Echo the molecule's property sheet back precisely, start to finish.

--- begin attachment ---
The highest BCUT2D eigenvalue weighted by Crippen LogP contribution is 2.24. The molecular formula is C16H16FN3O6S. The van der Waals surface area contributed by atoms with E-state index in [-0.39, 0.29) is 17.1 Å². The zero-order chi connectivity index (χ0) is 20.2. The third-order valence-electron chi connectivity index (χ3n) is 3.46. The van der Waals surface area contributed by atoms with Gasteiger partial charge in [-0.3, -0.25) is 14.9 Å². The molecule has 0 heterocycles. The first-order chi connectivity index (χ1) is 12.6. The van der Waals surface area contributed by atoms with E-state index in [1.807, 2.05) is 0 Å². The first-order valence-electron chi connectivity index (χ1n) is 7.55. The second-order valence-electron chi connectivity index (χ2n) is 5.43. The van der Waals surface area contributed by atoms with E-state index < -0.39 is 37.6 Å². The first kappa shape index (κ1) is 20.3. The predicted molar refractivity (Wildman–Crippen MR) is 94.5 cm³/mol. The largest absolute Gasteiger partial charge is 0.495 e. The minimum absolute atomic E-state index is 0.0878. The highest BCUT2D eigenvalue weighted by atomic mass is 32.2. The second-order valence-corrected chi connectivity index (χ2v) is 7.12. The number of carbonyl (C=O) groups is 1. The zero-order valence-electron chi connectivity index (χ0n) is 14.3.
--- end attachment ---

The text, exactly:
The highest BCUT2D eigenvalue weighted by Crippen LogP contribution is 2.24. The molecular formula is C16H16FN3O6S. The van der Waals surface area contributed by atoms with E-state index in [-0.39, 0.29) is 17.1 Å². The zero-order chi connectivity index (χ0) is 20.2. The third-order valence-electron chi connectivity index (χ3n) is 3.46. The van der Waals surface area contributed by atoms with Gasteiger partial charge in [-0.3, -0.25) is 14.9 Å². The molecule has 0 heterocycles. The first-order chi connectivity index (χ1) is 12.6. The van der Waals surface area contributed by atoms with E-state index in [1.807, 2.05) is 0 Å². The first-order valence-electron chi connectivity index (χ1n) is 7.55. The second-order valence-electron chi connectivity index (χ2n) is 5.43. The van der Waals surface area contributed by atoms with E-state index < -0.39 is 37.6 Å². The first kappa shape index (κ1) is 20.3. The predicted molar refractivity (Wildman–Crippen MR) is 94.5 cm³/mol. The largest absolute Gasteiger partial charge is 0.495 e. The minimum absolute atomic E-state index is 0.0878. The highest BCUT2D eigenvalue weighted by atomic mass is 32.2. The second-order valence-corrected chi connectivity index (χ2v) is 7.12. The number of carbonyl (C=O) groups is 1. The zero-order valence-electron chi connectivity index (χ0n) is 14.3.